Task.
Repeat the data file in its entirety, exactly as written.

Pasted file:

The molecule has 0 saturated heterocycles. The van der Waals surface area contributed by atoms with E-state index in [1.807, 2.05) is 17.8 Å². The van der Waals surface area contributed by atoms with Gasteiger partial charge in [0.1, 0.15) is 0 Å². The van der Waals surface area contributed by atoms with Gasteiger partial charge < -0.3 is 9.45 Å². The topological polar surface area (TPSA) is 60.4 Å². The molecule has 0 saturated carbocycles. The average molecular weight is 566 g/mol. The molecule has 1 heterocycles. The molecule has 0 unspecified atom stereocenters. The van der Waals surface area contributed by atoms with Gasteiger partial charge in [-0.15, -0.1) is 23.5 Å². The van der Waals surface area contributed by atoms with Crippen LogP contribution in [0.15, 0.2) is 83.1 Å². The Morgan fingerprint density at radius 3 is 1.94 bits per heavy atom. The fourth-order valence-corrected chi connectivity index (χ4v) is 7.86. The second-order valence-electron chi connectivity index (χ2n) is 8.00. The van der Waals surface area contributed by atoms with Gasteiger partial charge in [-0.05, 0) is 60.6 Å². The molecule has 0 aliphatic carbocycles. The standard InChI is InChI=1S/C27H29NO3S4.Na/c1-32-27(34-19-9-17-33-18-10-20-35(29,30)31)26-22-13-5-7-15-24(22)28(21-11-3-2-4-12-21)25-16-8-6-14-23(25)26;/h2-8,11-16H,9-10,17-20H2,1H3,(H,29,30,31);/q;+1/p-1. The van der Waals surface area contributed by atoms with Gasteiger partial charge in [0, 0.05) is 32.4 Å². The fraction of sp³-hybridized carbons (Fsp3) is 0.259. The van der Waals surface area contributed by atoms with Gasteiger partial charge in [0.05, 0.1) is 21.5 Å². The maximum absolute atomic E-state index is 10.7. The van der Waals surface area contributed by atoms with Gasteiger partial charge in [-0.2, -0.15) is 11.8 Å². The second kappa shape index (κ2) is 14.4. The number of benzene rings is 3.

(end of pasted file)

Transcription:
The molecule has 0 saturated heterocycles. The van der Waals surface area contributed by atoms with E-state index in [1.807, 2.05) is 17.8 Å². The van der Waals surface area contributed by atoms with Gasteiger partial charge in [0.1, 0.15) is 0 Å². The van der Waals surface area contributed by atoms with Gasteiger partial charge < -0.3 is 9.45 Å². The topological polar surface area (TPSA) is 60.4 Å². The molecule has 0 saturated carbocycles. The average molecular weight is 566 g/mol. The molecule has 1 heterocycles. The molecule has 0 unspecified atom stereocenters. The van der Waals surface area contributed by atoms with Gasteiger partial charge in [-0.15, -0.1) is 23.5 Å². The van der Waals surface area contributed by atoms with Crippen LogP contribution in [0.15, 0.2) is 83.1 Å². The Morgan fingerprint density at radius 3 is 1.94 bits per heavy atom. The fourth-order valence-corrected chi connectivity index (χ4v) is 7.86. The second-order valence-electron chi connectivity index (χ2n) is 8.00. The van der Waals surface area contributed by atoms with Gasteiger partial charge in [-0.05, 0) is 60.6 Å². The molecule has 0 aliphatic carbocycles. The standard InChI is InChI=1S/C27H29NO3S4.Na/c1-32-27(34-19-9-17-33-18-10-20-35(29,30)31)26-22-13-5-7-15-24(22)28(21-11-3-2-4-12-21)25-16-8-6-14-23(25)26;/h2-8,11-16H,9-10,17-20H2,1H3,(H,29,30,31);/q;+1/p-1. The van der Waals surface area contributed by atoms with Gasteiger partial charge in [0, 0.05) is 32.4 Å². The fraction of sp³-hybridized carbons (Fsp3) is 0.259. The van der Waals surface area contributed by atoms with Gasteiger partial charge in [0.05, 0.1) is 21.5 Å². The maximum absolute atomic E-state index is 10.7. The van der Waals surface area contributed by atoms with Gasteiger partial charge in [-0.2, -0.15) is 11.8 Å². The second kappa shape index (κ2) is 14.4. The number of benzene rings is 3.